New Lawsuits signed

Annita Yang, Reporter

 The increase in suicide rates, depression, anxiety, and other issues within young teens seem to be correlated to social media. Or at least a majority of people think.

   On March 23, 2023, Utah Governor Spencer Cox signed two social media regulation bills. The signing took place in the Capitol building, in Salt Lake City. The bills passed will restrict children under the age of 18, access to social media between certain hours. 

   An article written by The Associated Press said, “Utah’s new social media law means children will need approval from parents.” The curfew will restrict minors between “10:30 p.m. and 6:30 a.m.” Along with requiring age verification for any individual who wishes to use social media, parents will be required to give permission for their underaged children in the state of Utah. 

   But do these laws affect students at D.C. Everest Senior High School? As the government begins to process laws regulating usage of social media, and counteracting the threat of data sharing, it will eventually begin to impact people. 

   The laws being signed in the state have caused a ripple effect on others. 

   NPR’s article wrote some states that were following similar proposals as the following: Arkansas, Texas, Ohio, Louisiana, and New Jersey. 

   Wisconsin state laws on children’s ability to use social media have also grown wary. Representative David Steffan proposed social media regulations in order to keep children safe. 

   The concerns Rep. Steffan cited were the following: studies from Mayo Clinic linking social media to “overnight use, with increased depression and anxiety in teens.”  

   A study from the University of Toledo, in Ohio, revealed the rise of using social media “to ‘contact, recruit, and sell children for sex.’” 

   Lastly, the Pew Research Rep. Steffan shows half of teens experience cyberbullying. Along with “75 percent of teens don’t feel social media companies or elected officials are doing enough to address the problem.”

   Though many students use social media on a daily basis, a lot of concern is raised about privacy, and young childrens’ exploitation of the internet.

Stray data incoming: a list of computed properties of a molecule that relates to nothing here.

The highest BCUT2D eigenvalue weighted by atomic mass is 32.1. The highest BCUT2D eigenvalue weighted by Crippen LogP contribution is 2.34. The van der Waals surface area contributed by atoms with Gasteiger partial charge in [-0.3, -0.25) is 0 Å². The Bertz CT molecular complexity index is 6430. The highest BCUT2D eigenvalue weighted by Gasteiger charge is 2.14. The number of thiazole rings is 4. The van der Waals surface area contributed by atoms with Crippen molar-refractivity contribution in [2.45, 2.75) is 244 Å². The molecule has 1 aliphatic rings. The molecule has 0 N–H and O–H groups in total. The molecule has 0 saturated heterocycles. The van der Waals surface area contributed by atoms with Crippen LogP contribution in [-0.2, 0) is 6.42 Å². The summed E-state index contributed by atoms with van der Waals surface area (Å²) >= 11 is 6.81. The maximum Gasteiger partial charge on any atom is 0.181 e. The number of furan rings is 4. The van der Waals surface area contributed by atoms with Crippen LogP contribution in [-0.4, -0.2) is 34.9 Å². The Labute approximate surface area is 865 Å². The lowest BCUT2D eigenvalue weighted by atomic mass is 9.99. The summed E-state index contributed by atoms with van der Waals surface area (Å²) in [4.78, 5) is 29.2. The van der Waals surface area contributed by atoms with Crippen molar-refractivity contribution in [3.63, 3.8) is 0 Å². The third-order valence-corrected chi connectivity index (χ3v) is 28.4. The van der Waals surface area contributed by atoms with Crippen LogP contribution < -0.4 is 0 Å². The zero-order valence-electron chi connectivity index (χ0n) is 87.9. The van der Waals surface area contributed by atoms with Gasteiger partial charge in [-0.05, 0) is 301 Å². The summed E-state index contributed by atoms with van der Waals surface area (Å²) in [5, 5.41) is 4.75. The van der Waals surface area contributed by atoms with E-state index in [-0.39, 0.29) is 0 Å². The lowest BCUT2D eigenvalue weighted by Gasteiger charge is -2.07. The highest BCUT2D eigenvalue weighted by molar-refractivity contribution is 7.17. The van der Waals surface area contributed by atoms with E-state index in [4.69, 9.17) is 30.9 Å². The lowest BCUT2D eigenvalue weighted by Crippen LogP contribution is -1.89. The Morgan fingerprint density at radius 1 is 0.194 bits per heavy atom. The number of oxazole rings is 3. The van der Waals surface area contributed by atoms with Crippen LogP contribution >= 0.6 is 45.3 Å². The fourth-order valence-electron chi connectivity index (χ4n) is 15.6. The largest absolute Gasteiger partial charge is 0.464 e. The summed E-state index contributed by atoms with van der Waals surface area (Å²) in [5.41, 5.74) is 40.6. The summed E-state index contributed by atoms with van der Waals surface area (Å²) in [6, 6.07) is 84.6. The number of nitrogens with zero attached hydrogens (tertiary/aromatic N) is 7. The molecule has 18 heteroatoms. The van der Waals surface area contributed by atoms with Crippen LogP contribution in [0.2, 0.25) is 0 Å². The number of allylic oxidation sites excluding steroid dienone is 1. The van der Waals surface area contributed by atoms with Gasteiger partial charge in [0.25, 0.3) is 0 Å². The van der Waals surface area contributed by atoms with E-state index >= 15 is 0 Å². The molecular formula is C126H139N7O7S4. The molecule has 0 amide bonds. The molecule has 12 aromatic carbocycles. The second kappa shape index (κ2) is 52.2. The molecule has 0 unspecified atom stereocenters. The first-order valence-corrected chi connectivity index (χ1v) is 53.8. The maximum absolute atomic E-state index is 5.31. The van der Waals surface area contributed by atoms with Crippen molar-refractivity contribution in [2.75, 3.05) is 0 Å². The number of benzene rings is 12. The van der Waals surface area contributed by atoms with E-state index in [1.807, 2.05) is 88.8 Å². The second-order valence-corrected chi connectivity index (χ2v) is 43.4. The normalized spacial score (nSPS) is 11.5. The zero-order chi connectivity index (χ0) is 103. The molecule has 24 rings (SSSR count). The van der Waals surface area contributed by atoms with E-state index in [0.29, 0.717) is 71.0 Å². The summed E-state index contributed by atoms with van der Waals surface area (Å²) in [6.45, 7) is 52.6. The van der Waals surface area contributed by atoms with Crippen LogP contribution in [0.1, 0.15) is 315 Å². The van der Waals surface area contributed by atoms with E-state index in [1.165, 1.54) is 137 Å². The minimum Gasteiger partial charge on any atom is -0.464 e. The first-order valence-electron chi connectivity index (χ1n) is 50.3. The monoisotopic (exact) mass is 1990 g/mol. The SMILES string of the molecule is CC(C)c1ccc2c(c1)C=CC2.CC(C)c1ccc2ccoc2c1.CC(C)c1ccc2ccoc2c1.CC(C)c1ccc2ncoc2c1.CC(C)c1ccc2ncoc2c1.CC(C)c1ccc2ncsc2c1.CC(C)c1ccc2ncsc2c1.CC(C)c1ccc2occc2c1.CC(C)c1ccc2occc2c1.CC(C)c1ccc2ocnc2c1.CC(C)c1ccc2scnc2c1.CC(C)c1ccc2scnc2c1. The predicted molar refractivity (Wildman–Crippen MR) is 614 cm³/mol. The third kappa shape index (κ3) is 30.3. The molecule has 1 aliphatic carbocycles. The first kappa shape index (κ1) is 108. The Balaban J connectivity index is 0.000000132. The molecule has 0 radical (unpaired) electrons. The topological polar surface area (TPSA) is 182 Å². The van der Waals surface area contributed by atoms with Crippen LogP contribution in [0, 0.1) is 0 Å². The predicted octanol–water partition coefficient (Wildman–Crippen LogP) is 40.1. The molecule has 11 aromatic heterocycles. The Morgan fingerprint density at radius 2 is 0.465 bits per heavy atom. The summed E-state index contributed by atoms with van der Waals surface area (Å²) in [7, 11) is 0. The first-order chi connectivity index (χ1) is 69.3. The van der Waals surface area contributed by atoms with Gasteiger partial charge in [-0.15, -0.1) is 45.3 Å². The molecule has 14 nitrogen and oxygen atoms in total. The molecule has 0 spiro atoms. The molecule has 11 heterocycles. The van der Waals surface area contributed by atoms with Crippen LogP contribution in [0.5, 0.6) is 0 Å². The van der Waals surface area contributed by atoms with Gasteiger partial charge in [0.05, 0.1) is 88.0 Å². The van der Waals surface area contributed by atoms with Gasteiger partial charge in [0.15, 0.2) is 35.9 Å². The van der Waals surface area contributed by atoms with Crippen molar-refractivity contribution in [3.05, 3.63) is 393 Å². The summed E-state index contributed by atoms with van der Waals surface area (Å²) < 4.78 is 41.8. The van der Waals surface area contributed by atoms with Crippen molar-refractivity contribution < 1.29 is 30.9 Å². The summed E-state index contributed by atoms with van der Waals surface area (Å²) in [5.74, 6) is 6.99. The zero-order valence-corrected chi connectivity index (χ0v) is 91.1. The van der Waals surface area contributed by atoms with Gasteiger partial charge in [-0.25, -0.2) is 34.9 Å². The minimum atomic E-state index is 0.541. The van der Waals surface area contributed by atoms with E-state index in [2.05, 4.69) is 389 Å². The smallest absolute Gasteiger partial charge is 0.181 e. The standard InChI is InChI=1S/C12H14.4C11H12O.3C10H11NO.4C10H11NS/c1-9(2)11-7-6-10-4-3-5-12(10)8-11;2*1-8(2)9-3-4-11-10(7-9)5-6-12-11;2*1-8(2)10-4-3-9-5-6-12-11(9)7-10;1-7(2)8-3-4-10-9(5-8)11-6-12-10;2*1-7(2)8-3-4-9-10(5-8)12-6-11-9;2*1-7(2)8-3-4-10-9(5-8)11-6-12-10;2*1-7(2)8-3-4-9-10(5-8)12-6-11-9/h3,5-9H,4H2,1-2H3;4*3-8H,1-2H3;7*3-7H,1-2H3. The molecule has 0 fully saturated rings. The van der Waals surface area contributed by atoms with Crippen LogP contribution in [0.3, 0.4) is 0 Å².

“It’s okay for certain ages to use social media. But having access to the internet has changed people, especially younger children,” junior Ailah Ferge said. 

   There is no clear answer or research about what parts of social media truly ties into impacting young children. 

   Ferge said, “Maybe the companies of the social media apps should be more restrictive on age limits, because there shouldn’t be a twelve year old doing a ‘sexy dance’ on TikTok.”

   If the regulations are similar to Utah’s age restriction, some seniors would already be the age of 18. Senior Samari Kolden said, “Well, I’m already the age of eighteen, so it wouldn’t really have an effect on me if Wisconsin passes the same age regulation.”

   Kolden said, “Kids will get into more trouble, because the phone is like a babysitter for them. I feel like they’ll do something bad because of the effects on using social media. For example, those ‘stay overnight in stores’ challenges kind of encourage bad behaviors to young audiences.”

   Sophomore Katana Vang said, “Younger kids like middle schoolers should be restricted because of some of the content on the internet. It kind of feels like the governments are constricting the kids’ freedom on social media, and the use of it. Some apps should have better restrictions too because I feel that they have some responsibility to protect younger children on their platform, and are responsible for pushing mature content onto younger audiences.”

   Exposure to certain content on the internet, whether explicit, or ability to connect to potential child predators online, has always been a cyber security concern. 

   Though there has not been further news about passing the restrictions on minors’ access to social media in Wisconsin, it is best to be aware of new laws being passed throughout the country.